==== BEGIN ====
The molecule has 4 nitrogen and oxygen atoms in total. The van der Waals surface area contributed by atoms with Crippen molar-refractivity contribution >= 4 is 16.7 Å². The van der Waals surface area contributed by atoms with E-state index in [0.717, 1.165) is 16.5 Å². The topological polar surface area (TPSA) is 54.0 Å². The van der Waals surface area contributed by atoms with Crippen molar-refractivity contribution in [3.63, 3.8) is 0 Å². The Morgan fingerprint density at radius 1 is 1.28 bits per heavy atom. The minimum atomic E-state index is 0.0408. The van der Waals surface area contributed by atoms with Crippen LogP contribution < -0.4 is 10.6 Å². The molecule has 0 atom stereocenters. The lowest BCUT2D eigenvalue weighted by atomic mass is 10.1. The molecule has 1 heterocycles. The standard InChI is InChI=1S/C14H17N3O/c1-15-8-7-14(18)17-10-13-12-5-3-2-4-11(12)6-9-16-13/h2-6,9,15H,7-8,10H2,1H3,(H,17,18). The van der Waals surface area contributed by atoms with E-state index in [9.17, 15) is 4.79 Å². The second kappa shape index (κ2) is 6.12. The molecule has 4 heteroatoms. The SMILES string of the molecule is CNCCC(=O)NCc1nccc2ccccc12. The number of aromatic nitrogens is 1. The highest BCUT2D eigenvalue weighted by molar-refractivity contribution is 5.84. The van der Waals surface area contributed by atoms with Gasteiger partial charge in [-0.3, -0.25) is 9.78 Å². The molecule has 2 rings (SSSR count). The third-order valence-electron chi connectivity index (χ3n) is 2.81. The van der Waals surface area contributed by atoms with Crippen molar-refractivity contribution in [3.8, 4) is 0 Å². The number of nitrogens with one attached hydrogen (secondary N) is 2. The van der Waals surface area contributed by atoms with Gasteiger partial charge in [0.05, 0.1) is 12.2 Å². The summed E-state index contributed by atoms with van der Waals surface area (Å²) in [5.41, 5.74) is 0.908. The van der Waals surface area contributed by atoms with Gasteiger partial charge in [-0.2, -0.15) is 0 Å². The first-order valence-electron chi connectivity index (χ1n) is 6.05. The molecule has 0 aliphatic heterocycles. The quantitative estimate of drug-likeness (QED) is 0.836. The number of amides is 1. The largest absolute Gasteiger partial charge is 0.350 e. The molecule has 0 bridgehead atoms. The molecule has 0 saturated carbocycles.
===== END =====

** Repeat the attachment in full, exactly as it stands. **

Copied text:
The molecule has 4 nitrogen and oxygen atoms in total. The van der Waals surface area contributed by atoms with Crippen molar-refractivity contribution >= 4 is 16.7 Å². The van der Waals surface area contributed by atoms with E-state index in [0.717, 1.165) is 16.5 Å². The topological polar surface area (TPSA) is 54.0 Å². The van der Waals surface area contributed by atoms with Crippen molar-refractivity contribution in [3.63, 3.8) is 0 Å². The Morgan fingerprint density at radius 1 is 1.28 bits per heavy atom. The minimum atomic E-state index is 0.0408. The van der Waals surface area contributed by atoms with Crippen LogP contribution < -0.4 is 10.6 Å². The molecule has 0 atom stereocenters. The lowest BCUT2D eigenvalue weighted by atomic mass is 10.1. The molecule has 1 heterocycles. The standard InChI is InChI=1S/C14H17N3O/c1-15-8-7-14(18)17-10-13-12-5-3-2-4-11(12)6-9-16-13/h2-6,9,15H,7-8,10H2,1H3,(H,17,18). The van der Waals surface area contributed by atoms with E-state index in [9.17, 15) is 4.79 Å². The second kappa shape index (κ2) is 6.12. The molecule has 4 heteroatoms. The SMILES string of the molecule is CNCCC(=O)NCc1nccc2ccccc12. The number of aromatic nitrogens is 1. The highest BCUT2D eigenvalue weighted by molar-refractivity contribution is 5.84. The van der Waals surface area contributed by atoms with Gasteiger partial charge in [-0.3, -0.25) is 9.78 Å². The molecule has 2 rings (SSSR count). The third-order valence-electron chi connectivity index (χ3n) is 2.81. The van der Waals surface area contributed by atoms with Crippen molar-refractivity contribution in [3.8, 4) is 0 Å². The number of nitrogens with one attached hydrogen (secondary N) is 2. The van der Waals surface area contributed by atoms with Gasteiger partial charge in [0.05, 0.1) is 12.2 Å². The summed E-state index contributed by atoms with van der Waals surface area (Å²) in [5.41, 5.74) is 0.908. The van der Waals surface area contributed by atoms with Gasteiger partial charge in [-0.2, -0.15) is 0 Å². The first-order valence-electron chi connectivity index (χ1n) is 6.05. The molecule has 0 aliphatic heterocycles. The quantitative estimate of drug-likeness (QED) is 0.836. The number of amides is 1. The largest absolute Gasteiger partial charge is 0.350 e. The molecule has 0 bridgehead atoms. The molecule has 0 saturated carbocycles.